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Meet the New BBA President, Hannah L. Kilson

BBA President Hannah L. Kilson Invites Us to Ask:

“How can I be of service?”

New BBA President Hannah L. Kilson doesn’t hesitate when asked about her favorite job. From the ages of 15-22, she worked as a counselor at a summer camp in Maine serving children from under-resourced neighborhoods in Boston and Lawrence and children with physical disabilities from Easterseals Massachusetts.

“I loved it,” Kilson says. “It was my happy place. I loved working with kids, teaching and mentoring.”

Kilson grew up in Lexington, MA, moving there from Cambridge when she was 4 years old —"New England born and bred,” in her words. She spent her summers in southwestern New Hampshire until she was 10 years old, when her parents sent her and her siblings to a summer camp on Lake Winnesquam run by the Boston Missionary Society serving primarily children from under-resourced neighboods in Boston. Kilson would continue to attend this camp for the next three summers. Those experiences, first as a camper and then a counselor, led her to develop an abiding interest in urban issues of economics and equity.

In the decades since, through several job titles and office changes (she jokes that, when her children were younger and would ask what she did for a living, she’d simply say she’s a problem-solver), Kilson’s passion for teaching, mentoring, and making a difference in her community has never wavered. Drawing on what she called her father’s “helping hand ethos,” Hannah L. Kilson has spent her professional life asking herself a simple question:

How can I be of service?'

The answer has taken many forms, and the question continues to inform how she plans to serve as President of the BBA.

Following her time as a camp counselor and graduation from Amherst College, she took a position as a family law paralegal at the Legal Services Center (LSC) in Jamaica Plain, which is now the WilmerHale Legal Services Center of Harvard Law School. As a legal services advocate, she spent six years there helping clients – typically women and children – navigate through divorce, paternity, guardianship, and domestic violence issues. Though she loved the work, she also says it became draining.

“I was frustrated by the relational and socioencomic dynamics of my family law work. My clients were people in dire economic situations, mothers with young children—all of my clients were living in poverty and there were so many systemic issues. I asked myself, ‘How can I get further upstream on these issues?’”

To begin to answer that question, Kilson obtained her master’s degree from Harvard University Graduate School of Education with a focus on urban educational policy while still working full-time at LSC. A course on educational policy in the law prompted her to go to law school.

“I decided to go to law school, thinking I wanted to get into community development work,” she said. “Working at a thinktank in Washington, DC the summer after my first year, I came to realize housing is the linchpin in dealing with poverty and creating stability for families and individuals, so housing became my focus.”

During her time at Harvard Law School, she took the limited array of available courses on housing policy and real estate finance, served as co-managing editor of the Civil Rights and Civil Liberties Law Review, and organized the Women of Color Collective, a group of women of color law students who organized conferences concerning issues on women of color and the law. After law school, she clerked for Judge William G. Young of the United States District Court of the District of Massachusetts, a “great opportunity,” she said, but one that confirmed her belief that she did not want to be a trial attorney.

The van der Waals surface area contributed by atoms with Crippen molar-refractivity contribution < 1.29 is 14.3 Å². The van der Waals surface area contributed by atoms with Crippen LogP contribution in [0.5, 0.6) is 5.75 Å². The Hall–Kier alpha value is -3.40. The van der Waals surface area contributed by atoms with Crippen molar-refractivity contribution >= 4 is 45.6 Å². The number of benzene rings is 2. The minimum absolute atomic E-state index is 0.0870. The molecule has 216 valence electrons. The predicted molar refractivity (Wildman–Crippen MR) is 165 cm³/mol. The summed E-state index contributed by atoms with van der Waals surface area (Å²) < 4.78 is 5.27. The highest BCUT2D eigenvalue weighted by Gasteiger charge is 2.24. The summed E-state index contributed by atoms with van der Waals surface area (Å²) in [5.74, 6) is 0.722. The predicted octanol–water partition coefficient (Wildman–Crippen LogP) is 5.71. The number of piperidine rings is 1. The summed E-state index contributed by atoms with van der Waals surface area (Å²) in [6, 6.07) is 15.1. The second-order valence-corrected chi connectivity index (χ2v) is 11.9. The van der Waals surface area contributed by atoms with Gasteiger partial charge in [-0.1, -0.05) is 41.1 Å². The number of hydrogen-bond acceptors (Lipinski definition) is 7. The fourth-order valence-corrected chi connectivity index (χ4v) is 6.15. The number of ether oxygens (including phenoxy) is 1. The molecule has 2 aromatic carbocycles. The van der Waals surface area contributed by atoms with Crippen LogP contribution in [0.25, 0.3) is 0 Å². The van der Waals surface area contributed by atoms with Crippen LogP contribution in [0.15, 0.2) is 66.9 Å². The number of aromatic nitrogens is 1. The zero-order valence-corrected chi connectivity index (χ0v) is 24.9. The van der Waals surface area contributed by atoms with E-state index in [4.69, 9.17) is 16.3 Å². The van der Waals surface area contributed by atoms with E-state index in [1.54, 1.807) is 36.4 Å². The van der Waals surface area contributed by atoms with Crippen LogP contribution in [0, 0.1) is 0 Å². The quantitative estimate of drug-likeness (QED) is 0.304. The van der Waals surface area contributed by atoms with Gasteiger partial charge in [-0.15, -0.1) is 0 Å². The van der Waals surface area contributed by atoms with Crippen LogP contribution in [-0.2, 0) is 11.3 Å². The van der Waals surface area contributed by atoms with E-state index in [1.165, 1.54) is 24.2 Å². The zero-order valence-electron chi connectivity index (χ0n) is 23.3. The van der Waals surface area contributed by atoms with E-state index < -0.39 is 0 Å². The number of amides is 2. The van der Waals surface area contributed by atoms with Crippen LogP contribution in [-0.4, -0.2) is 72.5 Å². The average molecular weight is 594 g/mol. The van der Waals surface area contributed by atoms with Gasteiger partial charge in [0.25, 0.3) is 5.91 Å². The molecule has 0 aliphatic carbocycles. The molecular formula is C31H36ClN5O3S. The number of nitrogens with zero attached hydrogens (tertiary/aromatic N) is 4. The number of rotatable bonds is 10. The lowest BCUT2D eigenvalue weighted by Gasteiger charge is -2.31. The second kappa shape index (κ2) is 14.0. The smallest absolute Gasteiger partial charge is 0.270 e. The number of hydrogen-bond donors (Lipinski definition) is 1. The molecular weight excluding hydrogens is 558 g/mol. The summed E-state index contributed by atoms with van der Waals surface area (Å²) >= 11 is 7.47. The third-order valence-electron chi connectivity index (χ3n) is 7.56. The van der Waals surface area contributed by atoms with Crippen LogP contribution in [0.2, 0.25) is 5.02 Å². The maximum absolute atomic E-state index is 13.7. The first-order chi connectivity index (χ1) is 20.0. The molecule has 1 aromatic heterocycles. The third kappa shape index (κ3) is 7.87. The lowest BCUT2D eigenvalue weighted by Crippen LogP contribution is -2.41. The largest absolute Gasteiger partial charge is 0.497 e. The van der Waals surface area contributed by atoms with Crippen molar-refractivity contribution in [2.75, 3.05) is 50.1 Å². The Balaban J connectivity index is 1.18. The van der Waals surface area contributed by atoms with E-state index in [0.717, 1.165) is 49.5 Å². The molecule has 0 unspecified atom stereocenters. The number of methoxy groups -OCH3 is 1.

After her clerkship, she joined the firm Hill & Barlow, handling commercial real estate transactions, including some affordable housing development transactions with her current law partner, Stephen Nolan. After six years, concluding that private practice was not compatible with parenting her young children, Kilson moved on to an in-house role with a former client, MassDevelopment, the state’s economic development arm. But in 2010, to her surprise, she returned to private practice at Nolan Sheehan Patten LLP, becoming a partner in 2013, and concentrating her practice on real estate transactions in the area of affordable housing and community development. Though she says she was initially hesitant to return to private practice, assurances that she’d be able to do so without sacrificing time with her three children—and the opportunity to join a mission-driven practice focusing on affordable housing and community development—convinced Kilson to return to private practice with some of her former Hill & Barlow colleagues. She’s been with Nolan Sheehan Patten ever since.

“I have never enjoyed practicing law more or feeling able to effectively manage my professional and personal roles and interests than at NSP,” says Kilson.

“Hannah has become an amazing leader at our firm for a number of reasons,” said Stephen Nolan, one of the firm’s founding partners. “She is forthright and honest. She actively mentors our associates and organizes our continuing legal education efforts. She does not shy away from difficult tasks and has a strong work ethic and commitment to her practice. She leads by example, has a strong moral framework, and always chooses to do what is right over what may be easy or expedient.”

That strong moral framework leads her to continue to ask, “How can I be of service?” in her practice and looking ahead to her role as BBA President. It has also guided her in her activities beyond the BBA; she has served as a member of the Multi-Family Housing Advisory Committee of the Massachusetts Housing Finance Agency since 2016, as well as the Horizon for Homeless Children’s Advisory Committee since 2021. She was also elected as a member of the directors of the American Civil Liberties Union – Massachusetts and Chaired the Massachusetts IOLTA Committee from 2013-2021, where former Executive Director Jayne Tyrell said she quickly demonstrated impressive leadership skills.

“The IOLTA Committee thrived under her guidance,” Tyrell said. “She treated our staff with respect, never failing to respond promptly to the program’s needs despite the demands of her practice, other community service positions, and the BBA. It was a privilege to work with her.”